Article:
When the makers of the live-action remake of Kiki’s Delivery Service needed bicycles for the film they turned to one man: Nobuyuki Tani.
Beautiful, gorgeous bicycles! There are definitely three of them I’d like to have, if wishes were fishes and I had a net.
In his studio in Chigasaki, a coastal city in Kanagawa an hour Southwest of Tokyo, Tani hand-assembles all his bikes. With a careful attention to detail and an emphasis on materials, Tani sculpts his unique creations into functional, ridable works of art. He was commissioned to create all the bicycles for the live-action adaptation of Kiki’s Delivery Service (2014). Tani created the fantastical flying bicycle but also the bread maker’s bicycle and Tombo’s regular bicycle.
Tani also collaborated with Ishinokura Shoten to create 3 models that are produced at larger quantities. Vintage parts procured from around the world come together with custom-parts to create 3 distinct rides that are both beautiful to look at, but entirely functional. With just the right amount of whimsy, these bikes look like they’ve come right out of some imaginative fairy tale.
Pictured above is the “Matiere” model (158,000 yen). It’s a geographically neutral city bicycle that is all about materials: wood, leather and iron.
You can read and see more at Spoon & Tamago.
Ever wonder about soy sauce? Wonder no more!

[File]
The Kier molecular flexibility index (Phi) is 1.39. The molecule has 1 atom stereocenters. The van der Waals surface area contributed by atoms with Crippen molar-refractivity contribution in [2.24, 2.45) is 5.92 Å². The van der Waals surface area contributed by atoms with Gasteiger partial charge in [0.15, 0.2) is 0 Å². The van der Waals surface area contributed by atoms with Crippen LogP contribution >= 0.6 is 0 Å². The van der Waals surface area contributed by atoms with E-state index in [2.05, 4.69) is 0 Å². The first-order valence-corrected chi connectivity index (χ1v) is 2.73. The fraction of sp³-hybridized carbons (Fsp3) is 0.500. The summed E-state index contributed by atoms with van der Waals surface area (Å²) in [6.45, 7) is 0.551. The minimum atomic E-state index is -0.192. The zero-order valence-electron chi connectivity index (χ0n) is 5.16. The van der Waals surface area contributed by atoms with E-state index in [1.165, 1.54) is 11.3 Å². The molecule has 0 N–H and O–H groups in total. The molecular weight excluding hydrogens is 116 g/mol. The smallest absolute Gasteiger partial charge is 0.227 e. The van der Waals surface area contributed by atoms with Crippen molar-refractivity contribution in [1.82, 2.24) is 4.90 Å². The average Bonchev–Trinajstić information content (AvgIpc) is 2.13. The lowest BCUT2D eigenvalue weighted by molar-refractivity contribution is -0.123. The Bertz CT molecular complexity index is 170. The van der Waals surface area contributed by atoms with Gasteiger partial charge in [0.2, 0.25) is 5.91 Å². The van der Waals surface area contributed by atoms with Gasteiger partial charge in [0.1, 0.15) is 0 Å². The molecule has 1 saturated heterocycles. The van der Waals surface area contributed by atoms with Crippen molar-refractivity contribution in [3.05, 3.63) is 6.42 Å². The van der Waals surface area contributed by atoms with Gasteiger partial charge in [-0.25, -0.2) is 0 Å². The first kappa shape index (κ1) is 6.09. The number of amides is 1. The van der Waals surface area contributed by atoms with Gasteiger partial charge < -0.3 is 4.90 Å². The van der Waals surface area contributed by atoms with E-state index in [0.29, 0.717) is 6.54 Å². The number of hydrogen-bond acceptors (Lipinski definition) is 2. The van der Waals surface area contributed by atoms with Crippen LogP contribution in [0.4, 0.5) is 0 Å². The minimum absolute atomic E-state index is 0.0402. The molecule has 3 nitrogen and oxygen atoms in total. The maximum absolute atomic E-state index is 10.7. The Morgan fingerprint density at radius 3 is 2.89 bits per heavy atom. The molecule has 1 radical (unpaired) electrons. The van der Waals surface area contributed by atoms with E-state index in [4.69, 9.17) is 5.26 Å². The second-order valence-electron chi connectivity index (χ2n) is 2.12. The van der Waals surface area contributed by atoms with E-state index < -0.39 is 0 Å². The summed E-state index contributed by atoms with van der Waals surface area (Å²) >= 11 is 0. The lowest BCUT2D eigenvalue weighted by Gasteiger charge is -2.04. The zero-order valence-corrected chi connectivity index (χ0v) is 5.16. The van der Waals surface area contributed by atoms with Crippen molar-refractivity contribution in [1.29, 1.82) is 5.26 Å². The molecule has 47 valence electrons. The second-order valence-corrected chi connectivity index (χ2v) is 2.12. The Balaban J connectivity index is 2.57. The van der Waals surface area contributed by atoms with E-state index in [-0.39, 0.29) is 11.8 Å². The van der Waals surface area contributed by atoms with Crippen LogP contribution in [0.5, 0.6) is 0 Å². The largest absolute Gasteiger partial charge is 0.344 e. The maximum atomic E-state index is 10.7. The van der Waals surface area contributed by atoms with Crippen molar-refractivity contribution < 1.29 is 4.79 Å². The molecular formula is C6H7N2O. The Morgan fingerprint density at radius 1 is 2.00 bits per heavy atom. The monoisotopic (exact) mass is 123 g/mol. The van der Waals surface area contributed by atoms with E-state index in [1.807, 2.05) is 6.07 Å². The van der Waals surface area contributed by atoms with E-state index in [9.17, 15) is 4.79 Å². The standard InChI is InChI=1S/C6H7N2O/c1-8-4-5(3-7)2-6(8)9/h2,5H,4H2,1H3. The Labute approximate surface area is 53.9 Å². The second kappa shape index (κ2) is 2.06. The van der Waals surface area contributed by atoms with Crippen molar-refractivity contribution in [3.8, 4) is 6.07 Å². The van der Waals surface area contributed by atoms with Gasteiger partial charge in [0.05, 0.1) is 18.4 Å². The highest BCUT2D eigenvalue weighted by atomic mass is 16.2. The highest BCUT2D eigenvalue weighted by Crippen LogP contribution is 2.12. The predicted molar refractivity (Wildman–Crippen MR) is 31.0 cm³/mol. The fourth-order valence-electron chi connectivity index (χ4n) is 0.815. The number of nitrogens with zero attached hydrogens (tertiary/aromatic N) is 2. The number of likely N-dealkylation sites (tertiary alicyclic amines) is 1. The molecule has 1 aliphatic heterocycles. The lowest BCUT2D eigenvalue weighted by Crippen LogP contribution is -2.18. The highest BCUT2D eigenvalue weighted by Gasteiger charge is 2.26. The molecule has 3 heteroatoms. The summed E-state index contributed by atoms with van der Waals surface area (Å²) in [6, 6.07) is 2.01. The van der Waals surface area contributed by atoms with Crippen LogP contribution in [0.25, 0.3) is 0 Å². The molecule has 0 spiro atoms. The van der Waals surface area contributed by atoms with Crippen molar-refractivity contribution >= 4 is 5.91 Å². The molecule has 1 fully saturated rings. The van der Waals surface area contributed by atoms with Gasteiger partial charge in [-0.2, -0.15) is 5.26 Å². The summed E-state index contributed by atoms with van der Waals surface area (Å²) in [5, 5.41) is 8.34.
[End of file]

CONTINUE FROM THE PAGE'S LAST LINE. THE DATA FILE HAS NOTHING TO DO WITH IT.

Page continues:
Soy Sauce is said to have originated in China and then brought over to Japan by a Buddhist monk who settled down in current-day Wakayama Prefecture in 1254. Using the abundance of clear, spring water from the town of Yuasa he began producing a type of miso that he had learned about on his travels that had been used to preserve vegetables. A byproduct from this process – a liquid that collected in the barrels of the miso paste – was soy sauce. And this is how the town of Yuasa became the birthplace of Soy Sauce.
In a masterfully-produced short film, Japanese filmmaker Mile Nagaoka walks us down the streets of Yuasa and into a traditional soy sauce manufacturer that’s still producing soy sauce almost exactly the same way it was made more than 750 years ago. You can almost smell the rich, fermenting flavors of soy sauce waft out of the screen.
After originating in Yuasa, Soy Sauce is thought to have made its way to Kansai, where it became popular. In fact, there is documentation of a large 18,000 liter (about 4800 gallons) shipment of soy sauce from Wakayama to Osaka in 1588. What is thought to be Japan’s first Soy Sauce manufacturer had opened shop just 8 years earlier and is actually still in business.
Via Spoon & Tamago.
The NatGeo Travel Photographer of the Year comp is up and running! Get those photos in, people! The Grand Prize is a 10-day trip for two to the Galápagos Islands!